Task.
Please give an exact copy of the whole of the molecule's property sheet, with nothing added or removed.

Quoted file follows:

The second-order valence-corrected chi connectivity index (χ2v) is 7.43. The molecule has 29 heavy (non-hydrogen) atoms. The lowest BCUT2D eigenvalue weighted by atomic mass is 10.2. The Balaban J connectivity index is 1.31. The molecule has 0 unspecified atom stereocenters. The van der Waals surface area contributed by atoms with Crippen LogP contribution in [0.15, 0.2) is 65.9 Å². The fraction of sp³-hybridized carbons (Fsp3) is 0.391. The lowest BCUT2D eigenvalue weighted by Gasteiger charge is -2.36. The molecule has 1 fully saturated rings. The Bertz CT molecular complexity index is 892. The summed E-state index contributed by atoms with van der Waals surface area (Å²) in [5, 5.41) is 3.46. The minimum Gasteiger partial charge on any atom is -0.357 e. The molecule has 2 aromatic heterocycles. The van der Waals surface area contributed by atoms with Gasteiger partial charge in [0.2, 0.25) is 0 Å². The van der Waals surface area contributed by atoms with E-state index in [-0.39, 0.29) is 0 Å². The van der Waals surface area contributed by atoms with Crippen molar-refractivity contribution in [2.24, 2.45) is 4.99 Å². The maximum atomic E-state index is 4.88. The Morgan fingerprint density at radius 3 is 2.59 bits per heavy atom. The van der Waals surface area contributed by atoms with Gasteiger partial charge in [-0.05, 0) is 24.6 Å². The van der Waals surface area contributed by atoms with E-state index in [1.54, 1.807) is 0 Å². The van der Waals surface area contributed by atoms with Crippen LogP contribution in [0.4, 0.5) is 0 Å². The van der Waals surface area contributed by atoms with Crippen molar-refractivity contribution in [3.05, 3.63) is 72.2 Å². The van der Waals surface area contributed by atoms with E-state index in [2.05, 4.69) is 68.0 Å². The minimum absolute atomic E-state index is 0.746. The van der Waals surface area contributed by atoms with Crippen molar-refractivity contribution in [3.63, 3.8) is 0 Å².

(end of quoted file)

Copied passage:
The second-order valence-corrected chi connectivity index (χ2v) is 7.43. The molecule has 29 heavy (non-hydrogen) atoms. The lowest BCUT2D eigenvalue weighted by atomic mass is 10.2. The Balaban J connectivity index is 1.31. The molecule has 0 unspecified atom stereocenters. The van der Waals surface area contributed by atoms with Crippen LogP contribution in [0.15, 0.2) is 65.9 Å². The fraction of sp³-hybridized carbons (Fsp3) is 0.391. The lowest BCUT2D eigenvalue weighted by Gasteiger charge is -2.36. The molecule has 1 fully saturated rings. The Bertz CT molecular complexity index is 892. The summed E-state index contributed by atoms with van der Waals surface area (Å²) in [5, 5.41) is 3.46. The minimum Gasteiger partial charge on any atom is -0.357 e. The molecule has 2 aromatic heterocycles. The van der Waals surface area contributed by atoms with Gasteiger partial charge in [0.2, 0.25) is 0 Å². The van der Waals surface area contributed by atoms with E-state index in [-0.39, 0.29) is 0 Å². The van der Waals surface area contributed by atoms with Crippen molar-refractivity contribution in [2.24, 2.45) is 4.99 Å². The maximum atomic E-state index is 4.88. The Morgan fingerprint density at radius 3 is 2.59 bits per heavy atom. The van der Waals surface area contributed by atoms with Gasteiger partial charge in [-0.05, 0) is 24.6 Å². The van der Waals surface area contributed by atoms with E-state index in [1.54, 1.807) is 0 Å². The van der Waals surface area contributed by atoms with Crippen LogP contribution in [0.4, 0.5) is 0 Å². The van der Waals surface area contributed by atoms with Crippen molar-refractivity contribution in [3.05, 3.63) is 72.2 Å². The van der Waals surface area contributed by atoms with E-state index in [2.05, 4.69) is 68.0 Å². The minimum absolute atomic E-state index is 0.746. The van der Waals surface area contributed by atoms with Crippen molar-refractivity contribution in [3.63, 3.8) is 0 Å².